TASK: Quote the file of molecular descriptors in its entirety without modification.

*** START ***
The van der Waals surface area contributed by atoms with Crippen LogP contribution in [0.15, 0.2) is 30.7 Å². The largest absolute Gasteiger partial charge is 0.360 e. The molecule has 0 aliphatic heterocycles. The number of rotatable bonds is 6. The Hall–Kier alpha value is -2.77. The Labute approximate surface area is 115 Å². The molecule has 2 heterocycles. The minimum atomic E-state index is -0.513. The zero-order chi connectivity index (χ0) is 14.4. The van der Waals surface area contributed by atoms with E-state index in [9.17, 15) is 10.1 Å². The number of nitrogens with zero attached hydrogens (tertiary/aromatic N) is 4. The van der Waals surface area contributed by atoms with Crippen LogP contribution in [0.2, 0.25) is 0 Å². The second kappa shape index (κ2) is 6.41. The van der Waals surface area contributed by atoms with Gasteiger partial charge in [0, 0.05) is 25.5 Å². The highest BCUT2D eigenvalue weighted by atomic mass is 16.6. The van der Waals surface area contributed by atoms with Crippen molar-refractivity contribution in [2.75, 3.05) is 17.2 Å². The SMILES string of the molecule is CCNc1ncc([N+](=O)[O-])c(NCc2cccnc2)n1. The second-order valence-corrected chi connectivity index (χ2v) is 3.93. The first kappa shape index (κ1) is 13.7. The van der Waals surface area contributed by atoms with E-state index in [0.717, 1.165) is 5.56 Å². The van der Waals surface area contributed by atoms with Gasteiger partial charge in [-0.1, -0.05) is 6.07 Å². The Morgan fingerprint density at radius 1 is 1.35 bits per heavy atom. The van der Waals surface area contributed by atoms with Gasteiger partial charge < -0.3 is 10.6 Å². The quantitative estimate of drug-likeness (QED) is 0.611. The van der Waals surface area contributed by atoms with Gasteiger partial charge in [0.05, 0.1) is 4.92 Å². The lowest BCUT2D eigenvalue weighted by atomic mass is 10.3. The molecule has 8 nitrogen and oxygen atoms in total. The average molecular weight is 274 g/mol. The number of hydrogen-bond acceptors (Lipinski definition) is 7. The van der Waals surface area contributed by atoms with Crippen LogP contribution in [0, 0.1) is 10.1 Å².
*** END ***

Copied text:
The van der Waals surface area contributed by atoms with Crippen LogP contribution in [0.15, 0.2) is 30.7 Å². The largest absolute Gasteiger partial charge is 0.360 e. The molecule has 0 aliphatic heterocycles. The number of rotatable bonds is 6. The Hall–Kier alpha value is -2.77. The Labute approximate surface area is 115 Å². The molecule has 2 heterocycles. The minimum atomic E-state index is -0.513. The zero-order chi connectivity index (χ0) is 14.4. The van der Waals surface area contributed by atoms with E-state index in [9.17, 15) is 10.1 Å². The number of nitrogens with zero attached hydrogens (tertiary/aromatic N) is 4. The van der Waals surface area contributed by atoms with Crippen LogP contribution in [0.2, 0.25) is 0 Å². The second kappa shape index (κ2) is 6.41. The van der Waals surface area contributed by atoms with Gasteiger partial charge in [0, 0.05) is 25.5 Å². The highest BCUT2D eigenvalue weighted by atomic mass is 16.6. The van der Waals surface area contributed by atoms with Crippen molar-refractivity contribution in [2.75, 3.05) is 17.2 Å². The SMILES string of the molecule is CCNc1ncc([N+](=O)[O-])c(NCc2cccnc2)n1. The second-order valence-corrected chi connectivity index (χ2v) is 3.93. The first kappa shape index (κ1) is 13.7. The van der Waals surface area contributed by atoms with E-state index in [0.717, 1.165) is 5.56 Å². The van der Waals surface area contributed by atoms with Gasteiger partial charge in [-0.1, -0.05) is 6.07 Å². The Morgan fingerprint density at radius 1 is 1.35 bits per heavy atom. The van der Waals surface area contributed by atoms with Gasteiger partial charge < -0.3 is 10.6 Å². The quantitative estimate of drug-likeness (QED) is 0.611. The van der Waals surface area contributed by atoms with Gasteiger partial charge in [0.05, 0.1) is 4.92 Å². The lowest BCUT2D eigenvalue weighted by atomic mass is 10.3. The molecule has 8 nitrogen and oxygen atoms in total. The average molecular weight is 274 g/mol. The number of hydrogen-bond acceptors (Lipinski definition) is 7. The van der Waals surface area contributed by atoms with Crippen LogP contribution in [0, 0.1) is 10.1 Å².